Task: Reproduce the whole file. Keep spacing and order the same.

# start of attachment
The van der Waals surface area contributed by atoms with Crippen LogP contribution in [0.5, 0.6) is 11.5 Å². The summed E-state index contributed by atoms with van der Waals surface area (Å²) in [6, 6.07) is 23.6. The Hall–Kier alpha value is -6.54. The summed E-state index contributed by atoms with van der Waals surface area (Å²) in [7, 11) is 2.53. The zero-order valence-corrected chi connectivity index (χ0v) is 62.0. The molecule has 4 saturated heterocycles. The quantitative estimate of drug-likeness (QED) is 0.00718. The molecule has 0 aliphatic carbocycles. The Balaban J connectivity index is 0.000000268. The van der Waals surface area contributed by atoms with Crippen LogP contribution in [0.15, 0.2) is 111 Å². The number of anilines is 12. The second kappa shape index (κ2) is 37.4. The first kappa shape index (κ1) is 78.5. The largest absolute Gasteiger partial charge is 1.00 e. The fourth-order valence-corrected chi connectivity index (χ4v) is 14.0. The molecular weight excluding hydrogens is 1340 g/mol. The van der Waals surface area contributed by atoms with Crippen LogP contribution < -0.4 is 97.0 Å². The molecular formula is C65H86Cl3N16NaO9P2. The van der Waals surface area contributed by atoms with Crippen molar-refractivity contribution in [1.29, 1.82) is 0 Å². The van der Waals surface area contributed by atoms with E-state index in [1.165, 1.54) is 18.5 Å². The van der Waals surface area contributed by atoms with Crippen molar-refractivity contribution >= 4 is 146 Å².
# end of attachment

The van der Waals surface area contributed by atoms with Crippen LogP contribution in [0.5, 0.6) is 11.5 Å². The summed E-state index contributed by atoms with van der Waals surface area (Å²) in [6, 6.07) is 23.6. The Hall–Kier alpha value is -6.54. The summed E-state index contributed by atoms with van der Waals surface area (Å²) in [7, 11) is 2.53. The zero-order valence-corrected chi connectivity index (χ0v) is 62.0. The molecule has 4 saturated heterocycles. The quantitative estimate of drug-likeness (QED) is 0.00718. The molecule has 0 aliphatic carbocycles. The Balaban J connectivity index is 0.000000268. The van der Waals surface area contributed by atoms with Crippen LogP contribution in [0.15, 0.2) is 111 Å². The number of anilines is 12. The second kappa shape index (κ2) is 37.4. The first kappa shape index (κ1) is 78.5. The largest absolute Gasteiger partial charge is 1.00 e. The fourth-order valence-corrected chi connectivity index (χ4v) is 14.0. The molecular weight excluding hydrogens is 1340 g/mol. The van der Waals surface area contributed by atoms with Crippen LogP contribution < -0.4 is 97.0 Å². The molecular formula is C65H86Cl3N16NaO9P2. The van der Waals surface area contributed by atoms with Crippen molar-refractivity contribution in [1.29, 1.82) is 0 Å². The van der Waals surface area contributed by atoms with E-state index in [1.165, 1.54) is 18.5 Å². The van der Waals surface area contributed by atoms with Crippen molar-refractivity contribution >= 4 is 146 Å².